Timothy P. O’Malley, Ph.D.
Notre Dame Center for Liturgy
Editor, Oblation: Catechesis, Liturgy, and the New Evangelization
Editor, Church Life: A Journal for the New Evangelization
The first issue of Orate Fratres (OF), published on November 28, 1926, sets forth the rationale for the journal (and the liturgical apostolate as a whole). The editors note:
“Our general aim is to develop a better understanding of the spiritual import of the liturgy, an understanding that is truly sympathetic…A sympathetic understanding of the liturgy is one that will affect the actual life of a Catholic. The liturgical life is essential to the Catholic, for without a minimum participation in it he can not be a faithful child of the Church. This participation in the liturgical life of the Church admits of increase in its intensity as well as in its individual and corporate extent…A better understanding of and participation in the liturgical worship of the Church, should affect both the individual spiritual life of the Catholic and the corporate life of the natural social units of the Church, the parishes, so properly called the cells of the corporate organism which is the entire living Church, the mystic body of Christ” (OF I.1, 1-2).
Thus, several themes surface in the first issue of OF relative to the aims of the journal: the promotion of liturgical participation, the fostering of the liturgical apostolate, and perhaps most importantly the treatment of the mystical body of Christ as the theological cornerstone of the liturgical movement. I will treat each of these themes in order.
The Promotion of Liturgical Participation
In recent years, questions have surfaced among some regarding the precise intentions of the pre-conciliar period regarding the nature of liturgical participation. The first volume of OF is careful to set forth what is meant by participation in the liturgy. In the very last issue of the first volume (October 30, 1927), Alcuin Deutsch, O.S.B. (Abbot of St. John’s Abbey from 1921-1950) provides the hermeneutical key to the nature of liturgical participation in his aptly titled article, “The Liturgical Movement.”
In the introduction to this article, Abbot Deutsch writes:
“…the Liturgical Movement has for its purpose to put the liturgy into our lives; that the centre and very heart of the liturgy is the holy Mass; that, therefore, the main purpose of the Liturgical Movement is to put the holy Mass into the very centre of our lives and to make it and what is stands for, the vitalizing and directing principle of our lives” (OF I.13, 391).
Indeed, as the Abbot notes, the danger with the liturgical movement is to treat it as an antiquarian return to lost practice, the promulgation of the Missa Recitata alone [also known as the dialogue Mass], or as a celebration of a lost aesthetics. Instead, the heart of the liturgical movement is the cultivation of a liturgical attitude in all facets of Christian life. Let us explore what the Abbot means.
First, active participation in the liturgy (as advocated by Pius X) is never simply a matter of ritual engagement or activity, or for that matter an explanation of liturgical rites. Instead, as Abbot Deutsch notes:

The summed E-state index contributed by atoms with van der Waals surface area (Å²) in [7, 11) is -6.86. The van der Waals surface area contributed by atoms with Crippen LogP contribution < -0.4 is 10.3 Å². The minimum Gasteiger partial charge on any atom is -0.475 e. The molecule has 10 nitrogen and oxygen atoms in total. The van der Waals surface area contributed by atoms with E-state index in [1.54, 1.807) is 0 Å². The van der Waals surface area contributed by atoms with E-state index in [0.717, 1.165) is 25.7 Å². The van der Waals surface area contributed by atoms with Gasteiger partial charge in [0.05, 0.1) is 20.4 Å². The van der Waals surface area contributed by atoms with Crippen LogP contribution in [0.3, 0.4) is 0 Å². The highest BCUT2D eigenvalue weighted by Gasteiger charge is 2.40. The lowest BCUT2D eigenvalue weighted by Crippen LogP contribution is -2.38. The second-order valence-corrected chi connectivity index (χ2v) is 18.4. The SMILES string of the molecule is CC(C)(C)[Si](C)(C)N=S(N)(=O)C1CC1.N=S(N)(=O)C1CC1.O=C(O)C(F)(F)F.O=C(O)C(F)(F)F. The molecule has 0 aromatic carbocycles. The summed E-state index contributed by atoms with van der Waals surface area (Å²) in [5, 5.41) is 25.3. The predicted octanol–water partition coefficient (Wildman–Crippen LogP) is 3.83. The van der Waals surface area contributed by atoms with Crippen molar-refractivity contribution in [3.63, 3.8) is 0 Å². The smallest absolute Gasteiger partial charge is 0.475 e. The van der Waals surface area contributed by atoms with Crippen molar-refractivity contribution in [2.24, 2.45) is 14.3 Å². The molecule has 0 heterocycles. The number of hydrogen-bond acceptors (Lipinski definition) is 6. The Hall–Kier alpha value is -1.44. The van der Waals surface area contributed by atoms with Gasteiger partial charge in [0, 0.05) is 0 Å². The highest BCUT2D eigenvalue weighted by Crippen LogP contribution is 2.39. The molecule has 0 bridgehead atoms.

For Pius X the liturgy is ‘the most holy mysteries’ and ‘the public and solemn prayer of the Church’: it is the sum-total of the feasts which place before us the mysteries of God and Christ, of our creation and redemption and sanctification; of the rites by which we are sanctified and prepared for union with Christ; of the holy Sacrifice by which we honor God and are mysteriously united with Him through partaking of the flesh and blood of the sacrificial Victim; of all the words and ceremonies by which we express our relation to Him, praise Him, confess His truth and power and goodness, and implore His mercy and bounty for all our needs. The liturgy is, therefore, the substance of Christian faith and practice, expressed in the language, the gestures and the symbols of prayer–of the official prayer of the Church” (Ibid., 392).
Two important points to draw out from the Abbot’s claim. The pivotal figure in the early liturgical movement (among the editors and authors of OF) is Pius X. Gerard Ellard, S.J. remarks that Pius X will be known as the liturgical ancestor of Gregory the Great (“Gregory and Pius, Fathers of Liturgy”, OF I.1, 12-16). And in a later essay, Ellard examines Pius X’s motto (Instaurare omnia in Christo) remarking that Pius X sought (through liturgical renewal) to infuse Christ’s very life into all aspects of the Church, carrying out the divine pedagogy of the Triune God. Whenever the first volume speaks of chant, Pius X’s name surfaces–serving not simply as an authority promulgating the use of chant in the liturgy but an inspiration for the entire renewal of ecclesial music: “The chanted text reaches us not by means of the spoken word alone, but with the penetrating power, the transforming force of melody, of words that wing their way to God in song” (Justine Ward, “Winged Words”, OF I.4, 110).
The liturgical movement is fundamentally a matter of a fostering of the Christian life as a whole. Abbot Deutsch claims: